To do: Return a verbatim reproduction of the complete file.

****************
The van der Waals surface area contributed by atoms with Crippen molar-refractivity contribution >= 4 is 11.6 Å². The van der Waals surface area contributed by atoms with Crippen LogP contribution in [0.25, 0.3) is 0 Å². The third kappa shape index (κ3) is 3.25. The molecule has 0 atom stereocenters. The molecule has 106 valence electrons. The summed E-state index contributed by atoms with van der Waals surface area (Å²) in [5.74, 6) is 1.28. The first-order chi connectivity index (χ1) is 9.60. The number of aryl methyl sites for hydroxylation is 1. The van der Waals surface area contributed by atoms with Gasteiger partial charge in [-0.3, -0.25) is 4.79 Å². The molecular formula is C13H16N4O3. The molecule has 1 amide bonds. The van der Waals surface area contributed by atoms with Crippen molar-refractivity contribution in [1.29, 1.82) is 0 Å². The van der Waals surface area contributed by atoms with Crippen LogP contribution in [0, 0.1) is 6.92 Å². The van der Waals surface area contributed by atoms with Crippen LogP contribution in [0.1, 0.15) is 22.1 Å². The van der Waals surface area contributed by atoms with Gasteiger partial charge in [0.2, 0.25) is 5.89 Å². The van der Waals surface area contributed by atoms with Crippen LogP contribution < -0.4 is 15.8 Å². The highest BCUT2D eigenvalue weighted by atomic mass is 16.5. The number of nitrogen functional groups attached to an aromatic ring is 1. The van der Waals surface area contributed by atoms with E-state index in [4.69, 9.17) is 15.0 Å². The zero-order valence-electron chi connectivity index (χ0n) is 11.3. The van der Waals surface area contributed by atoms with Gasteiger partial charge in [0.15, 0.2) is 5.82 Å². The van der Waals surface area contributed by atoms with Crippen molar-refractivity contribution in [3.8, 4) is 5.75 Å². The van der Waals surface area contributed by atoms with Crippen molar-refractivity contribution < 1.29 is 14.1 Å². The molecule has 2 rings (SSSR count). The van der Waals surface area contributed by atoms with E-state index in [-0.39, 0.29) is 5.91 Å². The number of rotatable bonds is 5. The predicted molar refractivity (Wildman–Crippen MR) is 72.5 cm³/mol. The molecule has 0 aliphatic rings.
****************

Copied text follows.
The van der Waals surface area contributed by atoms with Crippen molar-refractivity contribution >= 4 is 11.6 Å². The van der Waals surface area contributed by atoms with Crippen LogP contribution in [0.25, 0.3) is 0 Å². The third kappa shape index (κ3) is 3.25. The molecule has 0 atom stereocenters. The molecule has 106 valence electrons. The summed E-state index contributed by atoms with van der Waals surface area (Å²) in [5.74, 6) is 1.28. The first-order chi connectivity index (χ1) is 9.60. The number of aryl methyl sites for hydroxylation is 1. The van der Waals surface area contributed by atoms with Gasteiger partial charge in [-0.3, -0.25) is 4.79 Å². The molecular formula is C13H16N4O3. The molecule has 1 amide bonds. The van der Waals surface area contributed by atoms with Crippen molar-refractivity contribution in [1.29, 1.82) is 0 Å². The van der Waals surface area contributed by atoms with Crippen LogP contribution in [0, 0.1) is 6.92 Å². The van der Waals surface area contributed by atoms with Crippen LogP contribution in [0.1, 0.15) is 22.1 Å². The van der Waals surface area contributed by atoms with Gasteiger partial charge in [0.2, 0.25) is 5.89 Å². The van der Waals surface area contributed by atoms with Crippen LogP contribution < -0.4 is 15.8 Å². The highest BCUT2D eigenvalue weighted by atomic mass is 16.5. The number of nitrogen functional groups attached to an aromatic ring is 1. The van der Waals surface area contributed by atoms with E-state index in [4.69, 9.17) is 15.0 Å². The zero-order valence-electron chi connectivity index (χ0n) is 11.3. The van der Waals surface area contributed by atoms with Gasteiger partial charge in [0.15, 0.2) is 5.82 Å². The van der Waals surface area contributed by atoms with Crippen molar-refractivity contribution in [3.8, 4) is 5.75 Å². The van der Waals surface area contributed by atoms with Crippen molar-refractivity contribution < 1.29 is 14.1 Å². The molecule has 2 rings (SSSR count). The van der Waals surface area contributed by atoms with E-state index in [-0.39, 0.29) is 5.91 Å². The number of rotatable bonds is 5. The predicted molar refractivity (Wildman–Crippen MR) is 72.5 cm³/mol. The molecule has 0 aliphatic rings.